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Assessing the QDR and 2011 defense budget March 4, 2010

Posted by Rebecca Williams in Analysis.
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By Gordon Adams

Also published at The Bulletin of Atomic Scientists.

The new Quadrennial Defense Review (QDR) and the fiscal year 2011 defense budget request have arrived. Unfortunately, they miss the mark: The QDR vastly expands the military’s missions, and the budget responds in kind by expanding for the fourteenth consecutive year.

Defense Secretary Robert Gates argued that the two documents were “shaped by a bracing dose of realism” with regard to risk and resources. I respectfully disagree. The QDR’s risk assessment piles on missions like a short-order cook stacks pancakes at IHOP, setting no priorities between near-term challenges and long-term requirements. And the budget continues to accommodate such a limitless agenda. The bottom line: This lack of discipline will broaden the country’s defense requirements and expand military spending in ways that will make establishing budget and mission discipline in the future even more difficult.

The lack of budget discipline deconstructed. First, some context: The $708 billion defense budget request is higher than at any point in our post-World War II history. It is 16 percent higher than the 1952 Korean War budget peak and 36 percent higher than the 1968 Vietnam War budget peak (in constant dollars).

Gates argues that the budget plan “rebalances” spending by putting an emphasis on the near-term challenges of counterinsurgency, counterterrorism, and stabilization operations. Indeed, it does request funding for special forces, unmanned aerial vehicles, and other equipment useful in the prosecution of the current wars in Iraq and Afghanistan. But the current budget plan makes no effort at prioritizing these near-term commitments against funding for longer-term commitments. Instead, it increases funding for both near-term and long-term programs and activities.

Overall procurement spending would rise by 7.7 percent in the fiscal year 2011 budget, buying virtually all of the equipment the services wanted. Gates would maintain that he has eliminated some programs. But the big ones–the C-17 and the second engine for the F-35–were never in the long-term budget projections of the Defense Department anyway so the cuts don’t free up new money. Only the proposed CG(X) cruiser for the navy is terminated–although navy shipbuilding funds grow by nearly 14 percent. Moreover, there are more than $21 billion worth of procurements in the separate funding request for the wars in Iraq and Afghanistan, some of which are termed “long-term reconstitution,” meaning they ought to be in the basic defense budget but can more easily be requested in the war budget.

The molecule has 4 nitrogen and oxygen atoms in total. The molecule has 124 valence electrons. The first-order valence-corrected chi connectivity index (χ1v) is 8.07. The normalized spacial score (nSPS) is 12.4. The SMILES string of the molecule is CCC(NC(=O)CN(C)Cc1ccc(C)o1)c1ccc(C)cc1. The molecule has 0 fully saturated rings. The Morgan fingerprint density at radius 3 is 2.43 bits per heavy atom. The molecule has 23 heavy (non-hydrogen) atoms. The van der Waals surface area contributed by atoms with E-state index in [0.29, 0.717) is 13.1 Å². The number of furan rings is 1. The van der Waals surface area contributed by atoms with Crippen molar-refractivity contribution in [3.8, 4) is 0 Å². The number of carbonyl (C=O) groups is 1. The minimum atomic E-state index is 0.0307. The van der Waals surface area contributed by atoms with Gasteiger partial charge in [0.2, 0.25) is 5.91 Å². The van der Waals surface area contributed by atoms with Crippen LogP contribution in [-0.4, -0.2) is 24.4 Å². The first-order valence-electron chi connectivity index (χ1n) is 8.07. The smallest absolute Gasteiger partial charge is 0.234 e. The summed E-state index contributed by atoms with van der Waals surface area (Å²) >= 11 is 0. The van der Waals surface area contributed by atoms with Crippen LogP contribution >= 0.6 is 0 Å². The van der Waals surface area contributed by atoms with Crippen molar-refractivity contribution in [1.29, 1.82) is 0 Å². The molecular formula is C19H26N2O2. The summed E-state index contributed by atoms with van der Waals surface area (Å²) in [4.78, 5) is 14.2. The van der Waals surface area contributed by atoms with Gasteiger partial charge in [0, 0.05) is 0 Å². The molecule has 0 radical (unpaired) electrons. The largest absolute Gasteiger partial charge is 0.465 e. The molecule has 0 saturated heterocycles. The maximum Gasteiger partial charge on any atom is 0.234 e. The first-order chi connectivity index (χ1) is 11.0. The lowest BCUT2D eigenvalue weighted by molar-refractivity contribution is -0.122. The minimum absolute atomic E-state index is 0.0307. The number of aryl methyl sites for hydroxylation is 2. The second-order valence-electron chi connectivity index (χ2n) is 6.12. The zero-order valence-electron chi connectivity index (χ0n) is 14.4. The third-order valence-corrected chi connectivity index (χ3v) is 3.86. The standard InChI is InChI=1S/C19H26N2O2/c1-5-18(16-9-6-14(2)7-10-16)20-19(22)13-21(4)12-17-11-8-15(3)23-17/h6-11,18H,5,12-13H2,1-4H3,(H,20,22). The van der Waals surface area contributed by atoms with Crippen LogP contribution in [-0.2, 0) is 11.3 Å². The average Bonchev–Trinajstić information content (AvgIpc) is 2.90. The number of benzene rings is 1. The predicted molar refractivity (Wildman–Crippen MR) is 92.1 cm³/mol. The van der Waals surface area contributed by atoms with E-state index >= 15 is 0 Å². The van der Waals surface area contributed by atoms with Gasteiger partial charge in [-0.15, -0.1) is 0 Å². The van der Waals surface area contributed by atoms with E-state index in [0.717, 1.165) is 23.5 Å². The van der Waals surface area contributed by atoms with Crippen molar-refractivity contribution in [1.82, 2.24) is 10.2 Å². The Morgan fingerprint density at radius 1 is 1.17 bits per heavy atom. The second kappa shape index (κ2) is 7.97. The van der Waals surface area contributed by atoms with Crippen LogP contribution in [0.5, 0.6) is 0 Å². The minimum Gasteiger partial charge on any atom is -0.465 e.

Historically, the costs to operate and maintain the U.S. military tend to grow at about 2.5 percent. Not this year. The basic defense budget request seeks more than $200 billion, or an 8.5-percent increase, in funding for Operations and Maintenance (O&M). In addition, the war budget allocates another $89 billion for O&M resources. While I have no issue with supporting troops in the field, I worry that the O&M funds being requested go far beyond that purpose and, in statute, can be used anywhere for O&M purposes. Plus, O&M has other problems: It supports a good part of the defense health care system, the costs of which are growing faster than those of Medicare.

We also continue to increase the size of our forces. In particular, the budget asks for the money necessary to add another 22,000 troops–a supposedly “temporary” measure. Yet we’ve already grown the ground forces by more than 92,000 men and women over the past few years, and “temporary” has a way of becoming permanent. And when you grow the force, you grow all sorts of other costs–e.g., benefits, equipment, training, etc.

Finally, the cost of the wars in Iraq and Afghanistan remain high at $159 billion. Moreover, the Obama administration offered no projections of war-related spending after fiscal year 2011. Instead, it inserted a “placeholder” of $50 billion, knowing it’s likely to be more than that at least for the next few years.

The QDR as the defense budget’s enabler. The QDR makes the lack of budget discipline even worse. Having participated in two defense reviews, I can say that they generally haven’t been fiscally constrained. But this QDR is even more dangerous: It actually encourages systematic defense budget growth.